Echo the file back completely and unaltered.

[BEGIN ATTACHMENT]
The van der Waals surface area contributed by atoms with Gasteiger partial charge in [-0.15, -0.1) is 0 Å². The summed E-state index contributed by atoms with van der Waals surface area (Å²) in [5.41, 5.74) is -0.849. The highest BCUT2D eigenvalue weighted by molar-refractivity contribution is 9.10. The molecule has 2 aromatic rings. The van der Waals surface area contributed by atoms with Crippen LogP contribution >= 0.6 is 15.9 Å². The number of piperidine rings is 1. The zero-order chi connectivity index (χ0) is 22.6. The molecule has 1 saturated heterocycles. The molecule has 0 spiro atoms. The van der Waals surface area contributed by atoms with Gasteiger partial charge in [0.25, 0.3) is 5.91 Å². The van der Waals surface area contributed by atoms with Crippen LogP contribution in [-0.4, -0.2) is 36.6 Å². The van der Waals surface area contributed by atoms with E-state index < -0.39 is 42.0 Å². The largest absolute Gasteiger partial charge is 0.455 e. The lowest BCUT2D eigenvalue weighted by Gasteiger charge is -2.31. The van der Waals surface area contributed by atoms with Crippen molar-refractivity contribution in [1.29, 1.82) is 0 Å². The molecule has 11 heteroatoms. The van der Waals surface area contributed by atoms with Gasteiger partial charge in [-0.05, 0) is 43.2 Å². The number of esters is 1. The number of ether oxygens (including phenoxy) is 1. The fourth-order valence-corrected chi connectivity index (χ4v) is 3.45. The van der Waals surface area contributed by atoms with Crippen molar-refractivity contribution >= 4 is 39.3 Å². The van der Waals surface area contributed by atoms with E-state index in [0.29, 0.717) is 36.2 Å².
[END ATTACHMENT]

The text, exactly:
The van der Waals surface area contributed by atoms with Gasteiger partial charge in [-0.15, -0.1) is 0 Å². The summed E-state index contributed by atoms with van der Waals surface area (Å²) in [5.41, 5.74) is -0.849. The highest BCUT2D eigenvalue weighted by molar-refractivity contribution is 9.10. The molecule has 2 aromatic rings. The van der Waals surface area contributed by atoms with Crippen LogP contribution >= 0.6 is 15.9 Å². The number of piperidine rings is 1. The zero-order chi connectivity index (χ0) is 22.6. The molecule has 1 saturated heterocycles. The molecule has 0 spiro atoms. The van der Waals surface area contributed by atoms with Gasteiger partial charge in [0.25, 0.3) is 5.91 Å². The van der Waals surface area contributed by atoms with Crippen LogP contribution in [-0.4, -0.2) is 36.6 Å². The van der Waals surface area contributed by atoms with E-state index < -0.39 is 42.0 Å². The largest absolute Gasteiger partial charge is 0.455 e. The lowest BCUT2D eigenvalue weighted by Gasteiger charge is -2.31. The van der Waals surface area contributed by atoms with Crippen molar-refractivity contribution in [1.29, 1.82) is 0 Å². The molecule has 11 heteroatoms. The van der Waals surface area contributed by atoms with Gasteiger partial charge in [-0.05, 0) is 43.2 Å². The number of esters is 1. The number of ether oxygens (including phenoxy) is 1. The fourth-order valence-corrected chi connectivity index (χ4v) is 3.45. The van der Waals surface area contributed by atoms with Crippen molar-refractivity contribution >= 4 is 39.3 Å². The van der Waals surface area contributed by atoms with E-state index in [0.29, 0.717) is 36.2 Å².